Question: In 1792 Colonel Marinus Willett wrote a document stating that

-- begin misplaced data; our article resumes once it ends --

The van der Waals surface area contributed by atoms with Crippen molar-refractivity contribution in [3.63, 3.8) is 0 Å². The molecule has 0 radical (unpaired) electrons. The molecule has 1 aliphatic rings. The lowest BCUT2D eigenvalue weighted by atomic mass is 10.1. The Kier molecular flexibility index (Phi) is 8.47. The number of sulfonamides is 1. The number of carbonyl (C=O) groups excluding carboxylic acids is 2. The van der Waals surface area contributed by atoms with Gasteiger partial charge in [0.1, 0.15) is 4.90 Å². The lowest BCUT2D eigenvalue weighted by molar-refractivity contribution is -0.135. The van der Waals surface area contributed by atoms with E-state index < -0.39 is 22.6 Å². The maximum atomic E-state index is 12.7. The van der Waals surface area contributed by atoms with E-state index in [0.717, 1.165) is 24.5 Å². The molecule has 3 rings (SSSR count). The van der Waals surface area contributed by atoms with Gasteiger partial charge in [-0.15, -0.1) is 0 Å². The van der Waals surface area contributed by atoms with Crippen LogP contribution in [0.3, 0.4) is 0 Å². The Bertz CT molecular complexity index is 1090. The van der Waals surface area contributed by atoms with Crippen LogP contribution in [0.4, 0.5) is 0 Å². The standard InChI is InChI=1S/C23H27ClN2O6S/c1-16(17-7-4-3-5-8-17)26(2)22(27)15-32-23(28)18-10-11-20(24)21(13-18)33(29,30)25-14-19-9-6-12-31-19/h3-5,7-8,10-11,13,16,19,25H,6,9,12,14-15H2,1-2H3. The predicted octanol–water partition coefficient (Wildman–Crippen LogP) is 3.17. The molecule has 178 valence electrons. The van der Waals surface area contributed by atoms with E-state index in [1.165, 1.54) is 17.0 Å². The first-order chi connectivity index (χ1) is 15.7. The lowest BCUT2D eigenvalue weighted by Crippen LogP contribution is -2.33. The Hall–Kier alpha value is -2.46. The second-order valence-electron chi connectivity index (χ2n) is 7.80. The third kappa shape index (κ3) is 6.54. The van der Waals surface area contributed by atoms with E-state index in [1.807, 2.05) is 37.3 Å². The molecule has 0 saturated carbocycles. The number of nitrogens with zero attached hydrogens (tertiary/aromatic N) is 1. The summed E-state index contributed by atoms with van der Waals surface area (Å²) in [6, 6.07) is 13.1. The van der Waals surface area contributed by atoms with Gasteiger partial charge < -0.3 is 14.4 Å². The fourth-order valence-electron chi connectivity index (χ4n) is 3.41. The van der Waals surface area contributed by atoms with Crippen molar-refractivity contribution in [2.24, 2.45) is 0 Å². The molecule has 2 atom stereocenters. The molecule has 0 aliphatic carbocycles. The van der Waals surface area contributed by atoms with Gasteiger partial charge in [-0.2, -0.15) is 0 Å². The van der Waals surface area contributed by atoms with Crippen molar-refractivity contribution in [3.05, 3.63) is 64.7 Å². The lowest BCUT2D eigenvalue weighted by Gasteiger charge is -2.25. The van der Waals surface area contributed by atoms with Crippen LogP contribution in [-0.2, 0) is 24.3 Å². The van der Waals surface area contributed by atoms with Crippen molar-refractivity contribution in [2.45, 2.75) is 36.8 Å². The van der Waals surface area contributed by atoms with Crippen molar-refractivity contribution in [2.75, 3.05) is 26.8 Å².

In 1792, Colonel Marinus Willett wrote a document stating that in 1781 he had entered into an agreement with 60 members of the Oneida tribe. In return for their help in fighting during the Revolutionary War, the colonel promised each of the 60 members a blanket, but he later found himself unable to fulfill his commitment. In 2004, Andre Deeks filed suit against the U.S. government, claiming that he, as the possessor of Colonel Willett's note, was owed $3 million because the government had never paid its debt to the Oneida tribe. Deeks claimed that the document written by Colonel Willet was a "Bill of Credit in bearer form," which had transferred to him, the cur rent possessor, the standing to sue for the document's enforcement. The text of the note reveals neither an intent that it be circulated as money nor an unconditional promise to pay a certain sum. Based on this information, is the document a negotiable instrument? Does it meet the standards for negotiability?
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